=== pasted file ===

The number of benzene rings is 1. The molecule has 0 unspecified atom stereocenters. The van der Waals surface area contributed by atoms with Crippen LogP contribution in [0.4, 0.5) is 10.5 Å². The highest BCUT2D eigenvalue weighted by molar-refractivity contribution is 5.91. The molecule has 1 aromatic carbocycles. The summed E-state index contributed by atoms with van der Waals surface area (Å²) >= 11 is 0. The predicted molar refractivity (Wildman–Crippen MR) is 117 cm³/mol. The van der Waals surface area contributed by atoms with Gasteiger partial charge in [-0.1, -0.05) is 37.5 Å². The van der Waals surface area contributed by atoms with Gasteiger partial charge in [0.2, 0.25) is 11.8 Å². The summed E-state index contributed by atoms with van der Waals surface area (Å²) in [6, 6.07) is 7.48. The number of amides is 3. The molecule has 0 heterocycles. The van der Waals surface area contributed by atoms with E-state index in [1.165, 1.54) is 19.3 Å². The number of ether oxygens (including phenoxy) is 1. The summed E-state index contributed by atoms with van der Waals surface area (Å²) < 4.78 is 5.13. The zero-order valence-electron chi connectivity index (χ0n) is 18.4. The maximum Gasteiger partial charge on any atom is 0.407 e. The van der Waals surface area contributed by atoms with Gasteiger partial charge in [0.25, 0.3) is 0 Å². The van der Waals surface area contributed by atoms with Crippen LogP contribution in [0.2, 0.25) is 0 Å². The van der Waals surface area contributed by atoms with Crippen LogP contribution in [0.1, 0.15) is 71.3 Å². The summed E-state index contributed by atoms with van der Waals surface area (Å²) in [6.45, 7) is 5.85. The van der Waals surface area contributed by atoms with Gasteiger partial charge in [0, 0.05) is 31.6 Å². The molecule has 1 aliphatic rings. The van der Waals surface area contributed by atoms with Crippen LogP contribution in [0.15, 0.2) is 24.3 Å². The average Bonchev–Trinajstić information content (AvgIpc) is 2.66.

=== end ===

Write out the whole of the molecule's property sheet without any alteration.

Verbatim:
The number of benzene rings is 1. The molecule has 0 unspecified atom stereocenters. The van der Waals surface area contributed by atoms with Crippen LogP contribution in [0.4, 0.5) is 10.5 Å². The highest BCUT2D eigenvalue weighted by molar-refractivity contribution is 5.91. The molecule has 1 aromatic carbocycles. The summed E-state index contributed by atoms with van der Waals surface area (Å²) >= 11 is 0. The predicted molar refractivity (Wildman–Crippen MR) is 117 cm³/mol. The van der Waals surface area contributed by atoms with Gasteiger partial charge in [-0.1, -0.05) is 37.5 Å². The van der Waals surface area contributed by atoms with Gasteiger partial charge in [0.2, 0.25) is 11.8 Å². The summed E-state index contributed by atoms with van der Waals surface area (Å²) in [6, 6.07) is 7.48. The number of amides is 3. The molecule has 0 heterocycles. The van der Waals surface area contributed by atoms with E-state index in [1.165, 1.54) is 19.3 Å². The number of ether oxygens (including phenoxy) is 1. The summed E-state index contributed by atoms with van der Waals surface area (Å²) < 4.78 is 5.13. The zero-order valence-electron chi connectivity index (χ0n) is 18.4. The maximum Gasteiger partial charge on any atom is 0.407 e. The van der Waals surface area contributed by atoms with Gasteiger partial charge in [0.25, 0.3) is 0 Å². The van der Waals surface area contributed by atoms with Crippen LogP contribution in [0.2, 0.25) is 0 Å². The van der Waals surface area contributed by atoms with Crippen LogP contribution in [0.1, 0.15) is 71.3 Å². The summed E-state index contributed by atoms with van der Waals surface area (Å²) in [6.45, 7) is 5.85. The van der Waals surface area contributed by atoms with Gasteiger partial charge in [0, 0.05) is 31.6 Å². The molecule has 1 aliphatic rings. The van der Waals surface area contributed by atoms with Crippen LogP contribution in [0.15, 0.2) is 24.3 Å². The average Bonchev–Trinajstić information content (AvgIpc) is 2.66.